TO THE POINTWhat’s New? The 2006 VW Rabbit is all new, replacing the Golf as the entry model in the lineup. Choose between a three- or five-door hatchback in a single trim. Selling Points: Fun to drive, front comfort, quality materials, useful utility, low-emission engine, top-notch safety equipment Deal Breakers: Unimpressive fuel economy, unimpressive acceleration Our Advice: Despite the Rabbit’s wholesome goodness, the Ford Focus and Mazda 3 are strong alternatives to consider unless you must have a Vee-Dub badge.
SpecificationsVolkswagen says the Rabbit gets a four-star frontal and five-star side-impact crash-test rating from the NHTSA.
Test Vehicle: 2006 Volkswagen Rabbit five-door Base Price: $17,620 (including the $630 destination charge) Engine Size and Type: 2.5-liter inline five-cylinder Engine Horsepower: 150 at 5,000 rpm Engine Torque: 170 lb.-ft. at 3,750 rpm Transmission: Five-speed manual (standard); six-speed automatic (optional) Curb weight, lbs.: 3,071 (manual); 3,173 (automatic) EPA Fuel Economy (city/highway): 22/30 mpg (both transmissions) Observed Fuel Economy: 19.4 mpg Wheelbase: 101.5 inches Length: 165.8 inches Width: 69.3 inches Height: 58.2 inches Head room (front/rear): 39.3/38.5 inches Leg room (front/rear): 41.2/35.3 inches Max. Seating Capacity: Five Max. Cargo Volume: 15 cu.-ft. (behind rear seats); 46 cu.-ft. Competitors: Chevrolet HHR Chrysler PT Cruiser Dodge Caliber Ford Focus Honda Fit Hyundai Elantra Kia Spectra5 Mazda 3 Mini Cooper Nissan Versa Scion xB Pontiac Vibe Suzuki SX4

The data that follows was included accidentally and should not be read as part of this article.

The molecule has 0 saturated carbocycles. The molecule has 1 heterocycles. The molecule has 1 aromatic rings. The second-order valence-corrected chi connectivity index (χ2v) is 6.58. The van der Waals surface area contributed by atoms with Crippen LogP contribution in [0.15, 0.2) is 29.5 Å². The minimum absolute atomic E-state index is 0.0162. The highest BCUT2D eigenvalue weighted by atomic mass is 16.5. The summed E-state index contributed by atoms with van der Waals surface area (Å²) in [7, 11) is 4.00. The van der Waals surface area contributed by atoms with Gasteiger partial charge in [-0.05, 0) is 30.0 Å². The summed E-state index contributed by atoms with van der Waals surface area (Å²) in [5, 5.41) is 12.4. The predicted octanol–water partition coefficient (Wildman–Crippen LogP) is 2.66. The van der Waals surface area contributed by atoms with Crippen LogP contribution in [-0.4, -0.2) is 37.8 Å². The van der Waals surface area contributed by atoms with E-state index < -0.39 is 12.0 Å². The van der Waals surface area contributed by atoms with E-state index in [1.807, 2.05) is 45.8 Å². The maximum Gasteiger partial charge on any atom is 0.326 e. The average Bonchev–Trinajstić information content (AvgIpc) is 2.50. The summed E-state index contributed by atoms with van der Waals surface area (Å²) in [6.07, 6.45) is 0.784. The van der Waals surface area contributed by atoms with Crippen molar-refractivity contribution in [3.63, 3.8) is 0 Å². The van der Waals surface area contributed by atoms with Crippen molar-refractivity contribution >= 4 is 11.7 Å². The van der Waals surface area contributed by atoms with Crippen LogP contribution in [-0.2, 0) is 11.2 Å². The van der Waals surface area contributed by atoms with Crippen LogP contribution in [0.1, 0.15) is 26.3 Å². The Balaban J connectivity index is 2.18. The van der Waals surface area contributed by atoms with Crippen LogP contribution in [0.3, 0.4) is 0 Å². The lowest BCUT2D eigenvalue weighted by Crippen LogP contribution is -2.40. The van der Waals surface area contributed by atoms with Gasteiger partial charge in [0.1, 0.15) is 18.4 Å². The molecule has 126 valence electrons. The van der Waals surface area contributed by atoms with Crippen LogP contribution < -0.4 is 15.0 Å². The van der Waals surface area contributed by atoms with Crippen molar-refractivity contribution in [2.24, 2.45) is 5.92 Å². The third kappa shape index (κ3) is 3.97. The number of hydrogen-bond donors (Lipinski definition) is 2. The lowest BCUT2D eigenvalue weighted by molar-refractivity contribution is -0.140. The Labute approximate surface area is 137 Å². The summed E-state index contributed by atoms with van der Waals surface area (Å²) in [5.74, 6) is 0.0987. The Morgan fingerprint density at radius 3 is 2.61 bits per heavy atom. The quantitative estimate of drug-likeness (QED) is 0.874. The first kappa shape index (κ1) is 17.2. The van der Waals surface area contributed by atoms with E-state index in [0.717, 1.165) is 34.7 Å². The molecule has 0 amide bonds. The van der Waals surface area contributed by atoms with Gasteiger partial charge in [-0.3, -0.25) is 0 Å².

Toyota Matrix Toyota Yaris
Photos courtesy of Volkswagen
About Sue Mead Sue Mead works as a photojournalist and features writer for more than two dozen publications. She has written for Parade, Popular Science, Open Road, the Road & Track Buyers Guide, Men's Journal, Popular Mechanics and Diversion and she has worked as an auto editor for CNN/fn. Sue has co-driven in two of the world's toughest off-road races, the Baja 1000 and the Paris-Dakar Raid. She attended four Camel Trophy adventures for Land Rover North America and has participated in several long-distance adventure drives. She recently completed her first book, "Monster Trucks and Tractors" published by Chelsea House. Sue lives in New England.